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Armenian energy crisis of 1990s

From Wikipedia, the free encyclopedia

Armenian energy crisis of 1990s
Duration4 Years
Also known asDark and Cold Years
CauseShutting down of Metsamor NPP after Spitak Earthquake, cutting off of natural gas pipelines by Azerbaijan
Fully Recovered

The energy crisis in Armenia, popularly known as the dark and cold years (Armenian: Մութ ու ցուրտ տարիներ), refers to the energy crisis in Armenia during the 1990s, when the newly independent Armenia's population lived in shortage of energy and basic consumer goods. Although it only lasted 3–4 years, it left a deep impact and impression.[1] Local people have dubbed the years from 1992 to 1995 in different ways, such as "hungry", "cold", and "bad", but the most common title used is "the dark."

During this period, the population of Armenia and Artsakh had to make do with well water, candles, and cut wood for their needs. Many creative solutions came to exist to deal with the severe lack of electricity (1–2 hours a day) and lack of other basic resources.

The Energy Crisis

On 20 February 1988, the Karabakh movement officially started as the Supreme Council of the Nagorno-Karabakh Autonomous Oblast, which was ethnically Armenian, voted to request to transfer its jurisdiction from Azerbaijan Soviet Socialist Republic to the Armenian Soviet Socialist Republic. On 7 December of the same year, an earthquake of 6.9 magnitude occurred centered in the town of Spitak in Armenia, leaving 25,000 people dead and 500,000 people homeless. The Metsamor NPP, which was 100 km away from the epicenter of the earthquake, had had a safe shutdown, and had no damages according to the authorities and the IAEA. However, due to the panic that was raised afterwards and protests by the Green party of Armenia, it was officially decided to shut down both units of Metsamor, the only nuclear power plant of Armenia providing about 36% of the electricity needs of the country at the time. Unit 1 of ANPP was shut down in February 1989 and Unit 2 followed in March 1989.[2]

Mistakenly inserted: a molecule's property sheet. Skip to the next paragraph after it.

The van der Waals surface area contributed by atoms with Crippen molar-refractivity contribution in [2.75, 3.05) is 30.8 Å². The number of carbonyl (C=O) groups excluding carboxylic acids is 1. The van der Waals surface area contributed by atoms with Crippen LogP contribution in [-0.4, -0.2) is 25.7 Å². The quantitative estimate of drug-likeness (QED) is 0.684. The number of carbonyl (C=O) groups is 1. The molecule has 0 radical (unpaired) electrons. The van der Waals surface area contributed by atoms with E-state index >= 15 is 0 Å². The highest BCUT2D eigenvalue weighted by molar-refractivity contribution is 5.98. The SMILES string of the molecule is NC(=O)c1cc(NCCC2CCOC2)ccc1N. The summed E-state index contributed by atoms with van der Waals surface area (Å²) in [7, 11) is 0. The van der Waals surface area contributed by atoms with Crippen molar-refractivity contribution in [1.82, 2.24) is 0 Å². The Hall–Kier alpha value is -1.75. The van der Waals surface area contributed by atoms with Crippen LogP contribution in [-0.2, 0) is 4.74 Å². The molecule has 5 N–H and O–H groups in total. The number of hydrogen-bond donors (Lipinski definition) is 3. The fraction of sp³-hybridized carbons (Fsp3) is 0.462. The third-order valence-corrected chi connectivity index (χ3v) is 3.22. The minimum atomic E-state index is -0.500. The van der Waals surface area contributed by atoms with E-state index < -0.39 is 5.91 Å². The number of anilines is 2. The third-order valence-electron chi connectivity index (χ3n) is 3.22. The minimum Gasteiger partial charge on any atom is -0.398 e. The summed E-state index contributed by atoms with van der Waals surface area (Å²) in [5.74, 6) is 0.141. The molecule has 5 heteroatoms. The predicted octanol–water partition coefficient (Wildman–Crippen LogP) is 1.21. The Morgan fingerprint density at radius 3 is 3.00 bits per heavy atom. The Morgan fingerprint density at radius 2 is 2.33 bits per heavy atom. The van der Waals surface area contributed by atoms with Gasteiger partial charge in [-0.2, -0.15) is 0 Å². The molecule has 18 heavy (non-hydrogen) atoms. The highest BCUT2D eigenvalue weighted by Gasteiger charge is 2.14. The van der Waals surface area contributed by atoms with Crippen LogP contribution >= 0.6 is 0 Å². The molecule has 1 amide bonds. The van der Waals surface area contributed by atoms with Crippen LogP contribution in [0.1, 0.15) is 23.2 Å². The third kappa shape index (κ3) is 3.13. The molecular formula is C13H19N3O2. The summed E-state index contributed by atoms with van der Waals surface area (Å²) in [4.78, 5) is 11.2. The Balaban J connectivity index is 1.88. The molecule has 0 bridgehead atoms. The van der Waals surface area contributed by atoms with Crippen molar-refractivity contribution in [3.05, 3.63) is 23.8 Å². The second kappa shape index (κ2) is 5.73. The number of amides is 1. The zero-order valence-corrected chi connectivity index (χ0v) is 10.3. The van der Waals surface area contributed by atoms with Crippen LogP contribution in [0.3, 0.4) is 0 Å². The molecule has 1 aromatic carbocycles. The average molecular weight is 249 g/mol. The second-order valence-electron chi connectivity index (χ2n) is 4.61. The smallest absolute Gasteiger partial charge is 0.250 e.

Armenian independence from the Soviet Union came on September 21, 1991, when the war over Nagorno-Karabakh was in full fledge. Armenia's energy supply during the Soviet Union was designed as an integrated part of the Trans-Caucasus electrical grid. After the collapse of the Soviet Union, and because of the lack of internal energy supply, Armenia faced a critical situation."[1] Turkey and Azerbaijan closed their borders with Armenia, putting a fuel embargo on the country. Azerbaijan blocked a natural gas pipeline from Turkmenistan which was flowing through Azerbaijan, effectively cutting off about 90% of the natural gas supply of the country.[2] During the clash, which lasted until May 1994, Azerbaijan blockaded roads, rail lines and energy supplies, leading to severe energy shortages in Armenia.[3]

Attempt was made to direct gas pipelines from Georgia to Armenia. However, Georgia's internal conflicts lent themselves to failure of the project on multiple occasions. From late January to mid-March 1993, Azerbaijani saboteurs blew up the gas pipeline that was crossing Marneuli, a region of Georgia populated with Azerbaijani, seven times.[4]

With thermal and nuclear power stations unable to function, Armenia was left to rely almost entirely on its hydro power resources, at a great environmental expense to one of the country's greatest natural resources, Lake Sevan.[3] There was also the issue of providing daily subsistence to the public besides energy, as the whole country was short of bread. People had to wait in queues for a very long time, because there was no bread, and sometimes the queues could last for a few days. Many basic necessities such as sugar and eggs were also in scarcity. By the winter of 1994–95, Yerevan residents had access to electricity for only 1–2 hours a day.[5][2] Each district had its own set time for electricity availability.[6]